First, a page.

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If mixed-use asset rules apply to your holiday home, income from private use is exempt.
You do not need to declare this as income.

Private use of your property includes use by:

  • you or your family, even if your family member pays rent
  • non-associated people for less than 80% of market rates.

All other amounts you receive from renting out the holiday home are income. 

Opting out of the rules

There are two situations where holiday home owners can opt out of the rules and not declare rental income from the holiday home. However, companies that own holiday homes cannot opt out – they must declare all rental income earned.

You can opt out if you earn:

  • less than $4,000 rental income from the property for the year
  • gross income of less than 2% of the holiday home’s value and make losses because your deductible expenses were more than the income.

If you opt out, you do not need to include the rental income from the holiday home in your annual tax return. If it’s not included, rental expenses cannot be claimed.

Deducting expenses

Expenses that relate only to earning the rental income can be fully deducted. This includes the costs of:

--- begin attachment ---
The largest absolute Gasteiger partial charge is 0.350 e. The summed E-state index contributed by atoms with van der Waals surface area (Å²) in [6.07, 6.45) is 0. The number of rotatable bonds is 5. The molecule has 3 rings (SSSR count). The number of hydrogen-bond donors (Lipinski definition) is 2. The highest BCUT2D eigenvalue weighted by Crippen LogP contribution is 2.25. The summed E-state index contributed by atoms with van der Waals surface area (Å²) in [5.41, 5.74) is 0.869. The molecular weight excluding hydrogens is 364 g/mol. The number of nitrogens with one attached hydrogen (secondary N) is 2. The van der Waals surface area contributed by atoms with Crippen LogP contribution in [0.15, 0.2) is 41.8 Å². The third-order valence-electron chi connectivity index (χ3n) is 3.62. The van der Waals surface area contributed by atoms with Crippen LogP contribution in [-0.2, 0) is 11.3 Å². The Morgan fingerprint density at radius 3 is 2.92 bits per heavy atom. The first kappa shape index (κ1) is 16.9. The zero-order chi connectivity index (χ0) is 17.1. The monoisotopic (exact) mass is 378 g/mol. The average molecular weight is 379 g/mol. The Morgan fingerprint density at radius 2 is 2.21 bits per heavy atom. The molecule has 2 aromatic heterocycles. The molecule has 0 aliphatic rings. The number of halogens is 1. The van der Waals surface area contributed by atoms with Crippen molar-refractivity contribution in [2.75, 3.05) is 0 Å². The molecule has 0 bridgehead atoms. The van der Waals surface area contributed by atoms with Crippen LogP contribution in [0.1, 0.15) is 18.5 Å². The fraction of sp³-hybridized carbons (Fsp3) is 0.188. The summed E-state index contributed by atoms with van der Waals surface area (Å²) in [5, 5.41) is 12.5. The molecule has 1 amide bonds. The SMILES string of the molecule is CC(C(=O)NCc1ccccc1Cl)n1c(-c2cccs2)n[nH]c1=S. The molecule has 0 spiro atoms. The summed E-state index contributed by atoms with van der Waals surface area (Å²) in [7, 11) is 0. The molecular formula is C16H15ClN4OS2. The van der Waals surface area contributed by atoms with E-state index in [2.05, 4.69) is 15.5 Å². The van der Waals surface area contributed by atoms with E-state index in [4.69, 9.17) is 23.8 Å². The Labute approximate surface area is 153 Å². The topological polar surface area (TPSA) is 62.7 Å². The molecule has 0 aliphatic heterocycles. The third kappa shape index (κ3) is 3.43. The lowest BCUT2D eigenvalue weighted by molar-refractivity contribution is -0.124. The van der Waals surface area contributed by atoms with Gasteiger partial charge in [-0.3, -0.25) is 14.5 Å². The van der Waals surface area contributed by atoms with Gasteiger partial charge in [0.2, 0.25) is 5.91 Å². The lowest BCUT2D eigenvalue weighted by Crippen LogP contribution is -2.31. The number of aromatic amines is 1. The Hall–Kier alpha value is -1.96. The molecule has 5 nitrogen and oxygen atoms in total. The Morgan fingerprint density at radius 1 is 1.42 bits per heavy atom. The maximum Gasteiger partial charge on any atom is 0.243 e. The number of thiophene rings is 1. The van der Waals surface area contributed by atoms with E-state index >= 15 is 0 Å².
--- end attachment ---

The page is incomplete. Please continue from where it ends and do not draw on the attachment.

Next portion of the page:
• advertising for guests
  • repairing damage caused by guests.

Expenses that relate to both earning the rental income and private use of the holiday home are only partly deductible and need to be apportioned. This includes costs like:

  • utility bills
  • mortgage interest paid
  • insurance
  • rates.

You cannot deduct expenses that only relate to the private use of your holiday home.

Mixed-use assets and GST

The mixed-use asset rules also apply to GST as well.

If you're GST-registered, you can claim GST on the percentage of expenses that relate to the business use of the mixed-use asset.

Losses from holiday homes

Expenses apportioned to your holiday home’s income-earning use might be more than the income you get from the rental. This will result in a loss.

If you’ve made a loss from renting out the property, you may not be allowed to deduct all of your apportioned expenses for that year. This will be the case if your gross income from the income-earning use is less than 2% of holiday home's value. In this situation, you can only deduct your apportioned expenses up to the amount of the rental income you got from the holiday home.

You’ll have to carry forward the deductions that are over and above the rental income you got from the holiday home. You will need to use those deductions against income from your holiday home in a future tax year when you’re not making a loss.